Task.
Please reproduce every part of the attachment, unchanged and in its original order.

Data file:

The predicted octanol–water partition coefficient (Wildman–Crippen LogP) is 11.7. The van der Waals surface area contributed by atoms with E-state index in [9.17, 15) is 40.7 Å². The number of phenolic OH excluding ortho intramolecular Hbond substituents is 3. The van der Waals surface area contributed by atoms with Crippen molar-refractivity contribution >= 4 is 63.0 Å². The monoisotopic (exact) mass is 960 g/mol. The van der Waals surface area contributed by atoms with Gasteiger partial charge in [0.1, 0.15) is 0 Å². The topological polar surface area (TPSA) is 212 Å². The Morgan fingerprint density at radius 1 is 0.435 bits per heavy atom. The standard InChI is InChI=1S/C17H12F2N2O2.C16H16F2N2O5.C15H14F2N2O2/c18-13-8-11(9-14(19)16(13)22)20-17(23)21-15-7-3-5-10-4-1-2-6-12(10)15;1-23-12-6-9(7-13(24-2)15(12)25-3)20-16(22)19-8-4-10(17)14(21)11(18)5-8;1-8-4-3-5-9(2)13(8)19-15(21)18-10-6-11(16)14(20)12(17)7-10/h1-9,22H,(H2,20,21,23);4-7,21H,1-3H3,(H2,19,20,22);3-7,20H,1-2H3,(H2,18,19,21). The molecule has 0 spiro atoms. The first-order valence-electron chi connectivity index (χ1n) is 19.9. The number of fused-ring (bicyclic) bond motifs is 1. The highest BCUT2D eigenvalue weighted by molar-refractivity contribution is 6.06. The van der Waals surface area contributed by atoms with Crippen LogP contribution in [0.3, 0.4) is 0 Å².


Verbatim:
The predicted octanol–water partition coefficient (Wildman–Crippen LogP) is 11.7. The van der Waals surface area contributed by atoms with E-state index in [9.17, 15) is 40.7 Å². The number of phenolic OH excluding ortho intramolecular Hbond substituents is 3. The van der Waals surface area contributed by atoms with Crippen molar-refractivity contribution >= 4 is 63.0 Å². The monoisotopic (exact) mass is 960 g/mol. The van der Waals surface area contributed by atoms with Gasteiger partial charge in [0.1, 0.15) is 0 Å². The topological polar surface area (TPSA) is 212 Å². The Morgan fingerprint density at radius 1 is 0.435 bits per heavy atom. The standard InChI is InChI=1S/C17H12F2N2O2.C16H16F2N2O5.C15H14F2N2O2/c18-13-8-11(9-14(19)16(13)22)20-17(23)21-15-7-3-5-10-4-1-2-6-12(10)15;1-23-12-6-9(7-13(24-2)15(12)25-3)20-16(22)19-8-4-10(17)14(21)11(18)5-8;1-8-4-3-5-9(2)13(8)19-15(21)18-10-6-11(16)14(20)12(17)7-10/h1-9,22H,(H2,20,21,23);4-7,21H,1-3H3,(H2,19,20,22);3-7,20H,1-2H3,(H2,18,19,21). The molecule has 0 spiro atoms. The first-order valence-electron chi connectivity index (χ1n) is 19.9. The number of fused-ring (bicyclic) bond motifs is 1. The highest BCUT2D eigenvalue weighted by molar-refractivity contribution is 6.06. The van der Waals surface area contributed by atoms with Crippen LogP contribution in [0.3, 0.4) is 0 Å².